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Old 08-14-2006, 17:29   #8
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I, of course, bought one of the newer Remington 700s, with the "J" lock on the shroud. At least the trigger is crisp, breaking clean at 3#. Some day, I am going to put in an aftermarket trigger, but for now, its not too bad.
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Old 08-15-2006, 08:17   #9
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Your 700 trigger doesn't sound bad at all

Originally Posted by Mannlicher
I, of course, bought one of the newer Remington 700s, with the "J" lock on the shroud. At least the trigger is crisp, breaking clean at 3#. Some day, I am going to put in an aftermarket trigger, but for now, its not too bad.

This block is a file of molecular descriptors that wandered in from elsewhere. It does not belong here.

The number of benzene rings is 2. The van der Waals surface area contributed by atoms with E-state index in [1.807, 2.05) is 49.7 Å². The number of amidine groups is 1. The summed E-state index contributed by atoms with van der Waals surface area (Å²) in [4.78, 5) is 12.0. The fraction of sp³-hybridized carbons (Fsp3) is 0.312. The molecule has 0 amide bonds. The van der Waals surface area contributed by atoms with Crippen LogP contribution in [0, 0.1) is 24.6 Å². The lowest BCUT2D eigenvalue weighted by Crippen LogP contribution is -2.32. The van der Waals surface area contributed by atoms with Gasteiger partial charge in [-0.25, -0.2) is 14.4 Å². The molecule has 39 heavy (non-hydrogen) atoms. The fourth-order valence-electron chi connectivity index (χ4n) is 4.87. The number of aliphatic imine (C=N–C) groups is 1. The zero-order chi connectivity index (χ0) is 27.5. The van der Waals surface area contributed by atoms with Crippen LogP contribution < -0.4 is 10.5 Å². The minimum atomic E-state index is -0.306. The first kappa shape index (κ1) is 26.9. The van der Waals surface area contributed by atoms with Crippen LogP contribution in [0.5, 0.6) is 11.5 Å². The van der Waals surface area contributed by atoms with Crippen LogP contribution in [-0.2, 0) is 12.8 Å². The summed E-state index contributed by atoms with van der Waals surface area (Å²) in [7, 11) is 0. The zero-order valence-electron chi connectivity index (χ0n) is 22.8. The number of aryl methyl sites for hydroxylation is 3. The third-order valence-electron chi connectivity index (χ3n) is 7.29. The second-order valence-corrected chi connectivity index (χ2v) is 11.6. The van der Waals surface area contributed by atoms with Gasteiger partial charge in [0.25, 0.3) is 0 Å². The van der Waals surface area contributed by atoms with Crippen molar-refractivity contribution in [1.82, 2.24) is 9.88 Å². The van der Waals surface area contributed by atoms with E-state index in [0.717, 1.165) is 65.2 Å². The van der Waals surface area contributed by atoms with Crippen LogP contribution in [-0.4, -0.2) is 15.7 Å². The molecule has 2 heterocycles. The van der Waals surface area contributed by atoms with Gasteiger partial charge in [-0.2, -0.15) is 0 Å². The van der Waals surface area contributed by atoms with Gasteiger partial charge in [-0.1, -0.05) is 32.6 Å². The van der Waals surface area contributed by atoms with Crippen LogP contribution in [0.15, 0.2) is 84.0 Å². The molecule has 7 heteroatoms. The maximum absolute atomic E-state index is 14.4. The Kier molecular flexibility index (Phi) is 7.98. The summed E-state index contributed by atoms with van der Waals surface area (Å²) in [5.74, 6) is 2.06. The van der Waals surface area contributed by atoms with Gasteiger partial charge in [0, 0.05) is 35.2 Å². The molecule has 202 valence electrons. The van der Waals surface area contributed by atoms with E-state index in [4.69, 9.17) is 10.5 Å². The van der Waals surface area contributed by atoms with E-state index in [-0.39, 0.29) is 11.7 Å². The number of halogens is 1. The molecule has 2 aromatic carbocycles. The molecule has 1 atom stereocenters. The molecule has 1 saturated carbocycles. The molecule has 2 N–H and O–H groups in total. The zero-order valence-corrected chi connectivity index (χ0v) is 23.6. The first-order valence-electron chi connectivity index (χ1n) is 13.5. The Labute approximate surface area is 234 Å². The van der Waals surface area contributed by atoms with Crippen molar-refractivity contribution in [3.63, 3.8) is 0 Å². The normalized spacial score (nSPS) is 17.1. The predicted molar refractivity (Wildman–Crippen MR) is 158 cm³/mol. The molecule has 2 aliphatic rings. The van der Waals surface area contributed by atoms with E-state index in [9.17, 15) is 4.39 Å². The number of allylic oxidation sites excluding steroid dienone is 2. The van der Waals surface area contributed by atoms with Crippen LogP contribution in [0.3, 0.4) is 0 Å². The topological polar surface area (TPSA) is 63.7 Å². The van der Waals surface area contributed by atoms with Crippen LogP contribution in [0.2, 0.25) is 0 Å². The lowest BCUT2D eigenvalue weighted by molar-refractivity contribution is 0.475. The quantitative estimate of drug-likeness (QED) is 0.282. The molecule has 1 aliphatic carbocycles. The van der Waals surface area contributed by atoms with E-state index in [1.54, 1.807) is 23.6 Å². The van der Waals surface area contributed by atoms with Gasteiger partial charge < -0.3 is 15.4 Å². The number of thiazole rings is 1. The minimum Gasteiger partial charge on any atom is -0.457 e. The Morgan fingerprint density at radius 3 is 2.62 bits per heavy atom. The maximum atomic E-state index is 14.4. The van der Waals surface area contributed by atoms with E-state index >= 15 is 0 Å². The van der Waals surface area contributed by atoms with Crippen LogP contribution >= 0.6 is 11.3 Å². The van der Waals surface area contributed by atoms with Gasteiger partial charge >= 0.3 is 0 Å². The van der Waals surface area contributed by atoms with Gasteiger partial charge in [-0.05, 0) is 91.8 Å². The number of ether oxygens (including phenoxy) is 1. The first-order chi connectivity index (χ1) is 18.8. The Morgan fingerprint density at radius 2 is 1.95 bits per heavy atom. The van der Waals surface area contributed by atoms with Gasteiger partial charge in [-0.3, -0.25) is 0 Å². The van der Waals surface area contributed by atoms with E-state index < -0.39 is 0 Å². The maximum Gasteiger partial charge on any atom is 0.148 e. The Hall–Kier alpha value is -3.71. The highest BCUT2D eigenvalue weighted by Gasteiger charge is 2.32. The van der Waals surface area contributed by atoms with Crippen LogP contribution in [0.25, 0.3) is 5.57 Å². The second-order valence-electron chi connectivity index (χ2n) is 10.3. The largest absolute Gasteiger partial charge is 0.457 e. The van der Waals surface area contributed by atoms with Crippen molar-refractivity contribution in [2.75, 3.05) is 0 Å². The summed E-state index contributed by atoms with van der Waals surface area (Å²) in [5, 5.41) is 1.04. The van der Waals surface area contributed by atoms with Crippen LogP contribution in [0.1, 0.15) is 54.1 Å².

Hi Mannlicher, I am actually glad to find out that your trigger breaks at 3 pounds, that isn't bad at all. The 2 - 788s I have were at least twice that weight, if I remember correctly, they were about 8 pounds. I would have no problem living with 3 pounds on a trigger. A point that hasn't been mentioned is the relation between trigger pull and the intended use of a firearm. For instance, a "hair" trigger on a self defense handgun might not be the best for a possibly hi-stress encounter. A rifle that I would let others also shoot is not one that I would have an extremly light trigger on. A point to bring this out is my cousins Mini-14, he sent the trigger group out to have it worked on, the trigger is now 2 pounds, I knew this but when I first shot it, I unintentionally double tapped it. With the recoil of the action, I shot it twice, and it was not immediantly realized until we checked the clip, because it sounded like one shot. I own a Mini-14 myself and still double tapped it. His Mini still has the standard gas bushing. With that trigger, he needs to go to a smaller gas bushing in my opinion. For hunting, a 3 pound trigger is just about perfect. I am glad to hear that it isn't as tough as even the adjustable 700 were set. Maybe Remington wised up and give a reasonable trigger pull now, so people won't mess with them. I know a few people that messed with 700 triggers that really didn't know what the hell they were doing. (After market triggers are pretty pricey also because they have to be good.)